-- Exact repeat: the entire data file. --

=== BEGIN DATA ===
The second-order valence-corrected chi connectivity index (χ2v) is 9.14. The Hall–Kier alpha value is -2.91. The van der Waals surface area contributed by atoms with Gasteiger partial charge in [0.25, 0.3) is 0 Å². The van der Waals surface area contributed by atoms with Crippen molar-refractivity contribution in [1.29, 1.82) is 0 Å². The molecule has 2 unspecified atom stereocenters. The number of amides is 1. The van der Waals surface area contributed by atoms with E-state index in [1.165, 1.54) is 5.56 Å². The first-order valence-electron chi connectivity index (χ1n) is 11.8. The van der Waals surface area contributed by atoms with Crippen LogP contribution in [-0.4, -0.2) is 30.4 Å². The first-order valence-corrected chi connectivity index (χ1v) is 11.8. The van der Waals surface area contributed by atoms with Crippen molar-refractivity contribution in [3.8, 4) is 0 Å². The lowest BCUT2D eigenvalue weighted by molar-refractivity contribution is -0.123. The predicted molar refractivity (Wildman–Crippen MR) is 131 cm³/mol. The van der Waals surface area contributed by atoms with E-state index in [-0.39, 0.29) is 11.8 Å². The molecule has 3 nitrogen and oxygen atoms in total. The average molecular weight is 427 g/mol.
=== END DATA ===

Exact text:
The second-order valence-corrected chi connectivity index (χ2v) is 9.14. The Hall–Kier alpha value is -2.91. The van der Waals surface area contributed by atoms with Gasteiger partial charge in [0.25, 0.3) is 0 Å². The van der Waals surface area contributed by atoms with Crippen molar-refractivity contribution in [1.29, 1.82) is 0 Å². The molecule has 2 unspecified atom stereocenters. The number of amides is 1. The van der Waals surface area contributed by atoms with E-state index in [1.165, 1.54) is 5.56 Å². The first-order valence-electron chi connectivity index (χ1n) is 11.8. The van der Waals surface area contributed by atoms with Crippen LogP contribution in [-0.4, -0.2) is 30.4 Å². The first-order valence-corrected chi connectivity index (χ1v) is 11.8. The van der Waals surface area contributed by atoms with Crippen molar-refractivity contribution in [3.8, 4) is 0 Å². The lowest BCUT2D eigenvalue weighted by molar-refractivity contribution is -0.123. The predicted molar refractivity (Wildman–Crippen MR) is 131 cm³/mol. The van der Waals surface area contributed by atoms with E-state index in [-0.39, 0.29) is 11.8 Å². The molecule has 3 nitrogen and oxygen atoms in total. The average molecular weight is 427 g/mol.